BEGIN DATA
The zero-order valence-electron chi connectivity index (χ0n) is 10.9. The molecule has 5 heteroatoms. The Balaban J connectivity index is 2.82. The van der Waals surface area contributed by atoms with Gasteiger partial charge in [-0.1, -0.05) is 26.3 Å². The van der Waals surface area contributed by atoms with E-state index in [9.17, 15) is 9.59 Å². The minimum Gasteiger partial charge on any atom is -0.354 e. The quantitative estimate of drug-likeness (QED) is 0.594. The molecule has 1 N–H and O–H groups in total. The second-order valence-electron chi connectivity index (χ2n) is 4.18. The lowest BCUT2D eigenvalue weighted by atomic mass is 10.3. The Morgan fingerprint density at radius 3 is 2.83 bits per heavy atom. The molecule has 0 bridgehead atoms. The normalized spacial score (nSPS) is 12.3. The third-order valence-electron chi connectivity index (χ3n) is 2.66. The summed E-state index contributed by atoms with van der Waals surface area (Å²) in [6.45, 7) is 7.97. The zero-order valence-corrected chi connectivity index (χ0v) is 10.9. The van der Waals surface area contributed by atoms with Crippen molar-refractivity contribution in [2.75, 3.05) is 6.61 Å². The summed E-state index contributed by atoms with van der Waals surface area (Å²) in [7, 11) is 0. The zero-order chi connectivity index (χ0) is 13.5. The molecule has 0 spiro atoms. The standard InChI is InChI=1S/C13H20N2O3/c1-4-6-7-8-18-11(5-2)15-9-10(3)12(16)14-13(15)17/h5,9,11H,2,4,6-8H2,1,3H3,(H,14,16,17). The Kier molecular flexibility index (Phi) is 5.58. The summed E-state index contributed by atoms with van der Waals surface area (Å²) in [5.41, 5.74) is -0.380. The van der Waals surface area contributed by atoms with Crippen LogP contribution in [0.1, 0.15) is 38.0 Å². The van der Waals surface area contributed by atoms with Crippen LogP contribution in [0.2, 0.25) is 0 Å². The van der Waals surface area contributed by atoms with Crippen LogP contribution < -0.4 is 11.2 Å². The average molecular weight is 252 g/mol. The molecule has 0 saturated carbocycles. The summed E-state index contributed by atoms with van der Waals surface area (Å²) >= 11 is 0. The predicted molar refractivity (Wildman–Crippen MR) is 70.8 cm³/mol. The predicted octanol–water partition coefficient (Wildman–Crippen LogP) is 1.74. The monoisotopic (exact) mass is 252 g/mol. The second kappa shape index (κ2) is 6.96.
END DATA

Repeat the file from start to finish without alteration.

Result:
The zero-order valence-electron chi connectivity index (χ0n) is 10.9. The molecule has 5 heteroatoms. The Balaban J connectivity index is 2.82. The van der Waals surface area contributed by atoms with Gasteiger partial charge in [-0.1, -0.05) is 26.3 Å². The van der Waals surface area contributed by atoms with E-state index in [9.17, 15) is 9.59 Å². The minimum Gasteiger partial charge on any atom is -0.354 e. The quantitative estimate of drug-likeness (QED) is 0.594. The molecule has 1 N–H and O–H groups in total. The second-order valence-electron chi connectivity index (χ2n) is 4.18. The lowest BCUT2D eigenvalue weighted by atomic mass is 10.3. The Morgan fingerprint density at radius 3 is 2.83 bits per heavy atom. The molecule has 0 bridgehead atoms. The normalized spacial score (nSPS) is 12.3. The third-order valence-electron chi connectivity index (χ3n) is 2.66. The summed E-state index contributed by atoms with van der Waals surface area (Å²) in [6.45, 7) is 7.97. The zero-order valence-corrected chi connectivity index (χ0v) is 10.9. The van der Waals surface area contributed by atoms with Crippen molar-refractivity contribution in [2.75, 3.05) is 6.61 Å². The summed E-state index contributed by atoms with van der Waals surface area (Å²) in [7, 11) is 0. The zero-order chi connectivity index (χ0) is 13.5. The molecule has 0 spiro atoms. The standard InChI is InChI=1S/C13H20N2O3/c1-4-6-7-8-18-11(5-2)15-9-10(3)12(16)14-13(15)17/h5,9,11H,2,4,6-8H2,1,3H3,(H,14,16,17). The Kier molecular flexibility index (Phi) is 5.58. The summed E-state index contributed by atoms with van der Waals surface area (Å²) in [5.41, 5.74) is -0.380. The van der Waals surface area contributed by atoms with Crippen LogP contribution in [0.1, 0.15) is 38.0 Å². The van der Waals surface area contributed by atoms with Crippen LogP contribution in [0.2, 0.25) is 0 Å². The van der Waals surface area contributed by atoms with Crippen LogP contribution < -0.4 is 11.2 Å². The average molecular weight is 252 g/mol. The molecule has 0 saturated carbocycles. The summed E-state index contributed by atoms with van der Waals surface area (Å²) >= 11 is 0. The predicted molar refractivity (Wildman–Crippen MR) is 70.8 cm³/mol. The predicted octanol–water partition coefficient (Wildman–Crippen LogP) is 1.74. The monoisotopic (exact) mass is 252 g/mol. The second kappa shape index (κ2) is 6.96.